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Hypertension In Your 40s, 50s, or 60s Could Affect Late-Life Thinking Skills

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hyper 3A growing stack of medical research—including Gottesman’s recent study—suggests that high blood pressure raises risk for thinking problems, early brain aging, and even Alzheimer’s disease. These three steps may help reduce risk:

Know your number. “Have your blood pressure checked regularly,” Gottesman says. “People tend to ignore high blood pressure, particularly when they are younger, because it has no symptoms that you can feel or see. But it’s important to pay attention to it.”

Take care of higher-than-normal blood pressure right away. Talk with your doctor about what Hyperblood pressure is appropriate for you. If yours is higher than recommended, your doctor will advise you take lifestyle steps such as weight loss, regular exercise, and a lower-sodium diet that features plenty of fruits and vegetables to bring it down to a healthier level. Your doctor may also prescribe drugs that lower blood pressure.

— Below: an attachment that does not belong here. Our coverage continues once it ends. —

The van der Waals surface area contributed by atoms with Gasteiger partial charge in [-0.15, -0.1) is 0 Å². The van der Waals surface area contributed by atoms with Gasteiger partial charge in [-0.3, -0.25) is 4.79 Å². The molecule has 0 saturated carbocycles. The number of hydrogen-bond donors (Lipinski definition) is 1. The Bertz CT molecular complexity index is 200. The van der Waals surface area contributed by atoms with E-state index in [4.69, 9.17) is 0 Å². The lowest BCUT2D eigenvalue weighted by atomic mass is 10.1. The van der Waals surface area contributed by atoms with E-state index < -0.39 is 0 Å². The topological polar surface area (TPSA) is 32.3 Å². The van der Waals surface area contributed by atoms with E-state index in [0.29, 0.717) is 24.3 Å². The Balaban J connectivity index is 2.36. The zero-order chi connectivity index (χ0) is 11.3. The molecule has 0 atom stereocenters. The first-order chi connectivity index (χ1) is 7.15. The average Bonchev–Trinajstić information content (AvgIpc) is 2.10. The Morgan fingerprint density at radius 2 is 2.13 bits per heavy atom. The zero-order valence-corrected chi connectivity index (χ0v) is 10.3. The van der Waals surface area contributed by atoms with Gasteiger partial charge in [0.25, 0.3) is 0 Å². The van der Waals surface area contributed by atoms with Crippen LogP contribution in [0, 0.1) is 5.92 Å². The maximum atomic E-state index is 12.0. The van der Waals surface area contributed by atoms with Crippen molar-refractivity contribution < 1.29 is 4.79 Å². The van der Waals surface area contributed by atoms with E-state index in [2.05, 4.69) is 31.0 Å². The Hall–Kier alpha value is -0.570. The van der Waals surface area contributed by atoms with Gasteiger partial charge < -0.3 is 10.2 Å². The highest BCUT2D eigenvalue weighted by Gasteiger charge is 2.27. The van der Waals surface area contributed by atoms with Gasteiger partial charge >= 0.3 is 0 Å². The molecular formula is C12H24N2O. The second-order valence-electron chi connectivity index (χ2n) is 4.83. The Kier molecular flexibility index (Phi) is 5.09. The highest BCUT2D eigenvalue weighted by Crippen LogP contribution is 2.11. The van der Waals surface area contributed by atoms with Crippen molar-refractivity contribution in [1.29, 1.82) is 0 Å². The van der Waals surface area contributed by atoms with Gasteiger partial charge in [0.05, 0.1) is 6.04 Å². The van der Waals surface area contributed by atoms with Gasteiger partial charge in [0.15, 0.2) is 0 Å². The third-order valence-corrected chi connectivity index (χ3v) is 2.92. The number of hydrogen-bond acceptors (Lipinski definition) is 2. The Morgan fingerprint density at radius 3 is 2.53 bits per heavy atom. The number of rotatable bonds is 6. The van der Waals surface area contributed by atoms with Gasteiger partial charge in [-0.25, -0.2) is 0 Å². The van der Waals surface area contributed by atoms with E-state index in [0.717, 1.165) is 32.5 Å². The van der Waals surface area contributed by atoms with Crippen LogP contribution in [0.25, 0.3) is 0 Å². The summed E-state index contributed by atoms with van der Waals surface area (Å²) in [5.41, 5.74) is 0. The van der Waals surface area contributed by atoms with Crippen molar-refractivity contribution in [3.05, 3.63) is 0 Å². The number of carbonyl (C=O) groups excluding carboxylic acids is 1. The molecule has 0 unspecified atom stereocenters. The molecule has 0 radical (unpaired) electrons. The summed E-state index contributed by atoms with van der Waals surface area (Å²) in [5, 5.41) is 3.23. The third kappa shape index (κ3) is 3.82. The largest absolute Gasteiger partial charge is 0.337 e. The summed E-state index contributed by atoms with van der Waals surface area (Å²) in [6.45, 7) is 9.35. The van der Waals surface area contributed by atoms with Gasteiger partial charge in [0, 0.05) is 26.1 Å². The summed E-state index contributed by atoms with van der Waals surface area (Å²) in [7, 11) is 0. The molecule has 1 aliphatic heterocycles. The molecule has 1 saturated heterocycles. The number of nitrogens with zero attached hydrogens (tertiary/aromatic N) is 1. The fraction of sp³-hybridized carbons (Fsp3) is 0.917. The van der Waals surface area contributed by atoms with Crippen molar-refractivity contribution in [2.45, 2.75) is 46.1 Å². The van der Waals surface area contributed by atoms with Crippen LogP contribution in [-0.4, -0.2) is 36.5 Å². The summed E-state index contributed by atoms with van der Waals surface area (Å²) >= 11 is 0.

If your doctor prescribes medications for your blood pressure, take as directed. Nearly half of all people with high blood pressure don’t have it hyper 2under control, according to the Centers for Disease Control and Prevention. One big reason: skipping medication or not taking it as directed.

It’s long been known that keeping your blood pressure within a healthy range helps protect against heart attack and stroke. Now a recent study from Johns Hopkins University has uncovered a new risk worth sidestepping: People with high blood pressure at midlife had greater decline in key thinking skills late in life than those with normal blood pressure readings.

Source: Johns Hopkins Medicine

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